The Department for Education states that schools have a statutory duty, as part of a broad and balanced curriculum, to promote the spiritual, moral, social, and cultural development of learners, and prepare them for the opportunities, responsibilities, and experiences of later life. Character education contributes to this duty.
Character education teaches the acquisition and strengthening of virtues. Schools should aim to develop confident and compassionate learners, who, equipped with a strong moral compass, become effective contributors to society, successful learners, and responsible citizens.
Schools should provide opportunities for learners, not to just think and do, but also to understand what it means to be and become a mature, reflective person. Schools should prepare learners for the tests of life, rather than simply a life of tests.
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MPCT Young Leaders supports a schools, strategy and approach to character education. Following a recent report by the Department for Education, it was identified that schools are faced with numerous barriers that can impact their approach of delivering effective character education.
These Barriers are
- Competing demands on staff time and capacity
- Confidence of staff delivery
- Difficulty in measuring the progress of character development
- Available effective curriculum content and resources
- Lack of formulated plan or strategy towards character education
- Lack of extra curricular opportunities
MPCT Young Leaders will look to proactively support those primary schools across the United Kingdom who struggle to implement an effective character education curriculum; also providing opportunity for those schools wishing to add further value to bolster their pre-existing delivery.
MPCT Young Leaders supports a school’s moral and statutory duty towards effective delivery of character education and personal development, reinforced by the assessment of school performance in this area by Ofsted and Esytn. Through an exciting and diverse sustained delivery, MPCT Young Leaders teaches the acquisition and strengthening of virtues, supporting schools in developing confident and compassionate learners, who are equipped with a strong moral compass.
Research suggests that schools that enable these opportunities help young people to explore and express their character, and build the skills they need for resilience, empathy, and employability. Furthermore, the wider impact on schools can be the improvement of educational attainment, attendance, and learner engagement.
A literature review from the Education Endowment Foundation and Cabinet Office concluded the following benefits of character education;
- High self-efficacy, or self-belief, is associated with better performance, more persistence, and greater interest in work.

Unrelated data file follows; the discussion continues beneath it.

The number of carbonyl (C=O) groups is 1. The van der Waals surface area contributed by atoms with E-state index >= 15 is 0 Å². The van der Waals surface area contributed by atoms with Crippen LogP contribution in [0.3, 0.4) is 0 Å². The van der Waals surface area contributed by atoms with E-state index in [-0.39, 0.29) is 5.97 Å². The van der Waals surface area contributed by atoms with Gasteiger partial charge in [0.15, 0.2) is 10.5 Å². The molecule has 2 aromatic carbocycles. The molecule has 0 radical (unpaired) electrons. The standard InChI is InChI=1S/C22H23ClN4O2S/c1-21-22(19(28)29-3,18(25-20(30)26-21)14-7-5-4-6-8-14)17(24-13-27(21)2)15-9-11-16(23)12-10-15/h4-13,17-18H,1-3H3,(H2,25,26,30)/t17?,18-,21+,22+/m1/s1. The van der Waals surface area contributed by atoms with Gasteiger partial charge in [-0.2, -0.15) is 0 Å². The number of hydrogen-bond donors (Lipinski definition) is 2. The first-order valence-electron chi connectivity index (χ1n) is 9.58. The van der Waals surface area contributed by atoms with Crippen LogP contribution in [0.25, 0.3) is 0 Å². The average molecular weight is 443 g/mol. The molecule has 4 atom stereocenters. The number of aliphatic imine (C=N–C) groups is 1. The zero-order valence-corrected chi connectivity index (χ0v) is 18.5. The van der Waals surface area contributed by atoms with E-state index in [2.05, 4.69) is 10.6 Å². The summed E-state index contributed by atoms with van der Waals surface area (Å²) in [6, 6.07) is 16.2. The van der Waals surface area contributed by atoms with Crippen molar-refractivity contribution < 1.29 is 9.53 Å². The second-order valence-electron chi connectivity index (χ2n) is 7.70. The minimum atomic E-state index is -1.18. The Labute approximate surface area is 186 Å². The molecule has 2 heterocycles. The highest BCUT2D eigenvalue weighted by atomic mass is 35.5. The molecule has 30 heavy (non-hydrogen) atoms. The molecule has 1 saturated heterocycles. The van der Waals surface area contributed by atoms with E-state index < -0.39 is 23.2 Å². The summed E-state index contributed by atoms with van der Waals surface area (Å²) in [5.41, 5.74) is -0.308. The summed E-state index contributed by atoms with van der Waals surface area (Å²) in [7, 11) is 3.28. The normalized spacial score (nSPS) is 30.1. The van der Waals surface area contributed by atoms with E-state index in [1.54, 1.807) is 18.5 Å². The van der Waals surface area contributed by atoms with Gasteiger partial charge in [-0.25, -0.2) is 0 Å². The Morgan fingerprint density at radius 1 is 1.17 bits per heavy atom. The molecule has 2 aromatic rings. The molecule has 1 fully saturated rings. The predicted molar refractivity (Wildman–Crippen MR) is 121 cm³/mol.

- Highly motivated children (linked to tenacity), driven internally and not by extrinsic rewards, show greater levels of persistence and achievement.
- Good self-control (or self-regulation, the ability to delay gratification) is associated with greater attainment levels.
- Having good coping skills (part of being able to bounce back) is associated with greater wellbeing.
The importance of personal development and character education is reflected in both Ofsted and Estyn’s inspection arrangements. Personal Development is the key judgement area where Ofsted will assess the quality of character education. For Estyn, this is will be assessed within Inspection Area 4, Care, Support, and Guidance.
From September 2019, Ofsted inspections recognise the importance of schools’ provision for character education through its inclusion in the new judgment on Personal Development in all Section 5 and Section 8 inspections.
Department for Education
- Developing pupils’ character, which we define as a set of positive personal traits, dispositions, and virtues that inform their motivation and guides their conduct so that they reflect wisely, learn eagerly, behave with integrity, and cooperate consistently well with others. This gives pupils the qualities they need to flourish in our society.
- Developing pupils’ confidence, resilience, and knowledge so that they can keep themselves mentally healthy.
- Inspectors will evaluate the effectiveness of the school’s provision for pupils’ spiritual, moral, social, and cultural education.
- How well leaders develop pupils’ character through the education that they provide.
Ofsted – School Inspection Handbook
- Inspectors should evaluate how well the school’s provision helps pupils to develop skills, knowledge, and understanding to make healthy lifestyle choices.
- Inspectors should consider how well the school’s personal and social education programme supports the development of the social and emotional skills of all pupils.
- Inspectors should look at how well the school helps pupils to understand issues relating to equality and diversity, and develops the values of tolerance and respect.
- Inspectors should consider the extent to which the school provides effective opportunities for pupils to develop secure values, and to establish their spiritual and ethical beliefs.
- They should consider how well the school promotes principles that help pupils to distinguish between right and wrong.
Estyn – Guidance handbook for the inspection of primary schools
MPCT Young Leaders actively supports the Welsh Government’s new Curriculum for Wales, ‘Curriculum for Life’. The ethos and fundamental approach from MPCT Young Leaders equips learners with the necessary skill set to achieve in modern Wales. The new Curriculum for Wales aligns itself with the MPCT Young Leaders pedagogy, by placing high emphasis on preparing young people for life and supporting the four purposes that underpin the new curriculum. MPCT Young Leaders delivers a curriculum for life, through preparation for lifelong learning.
Welsh Government – Curriculum for Life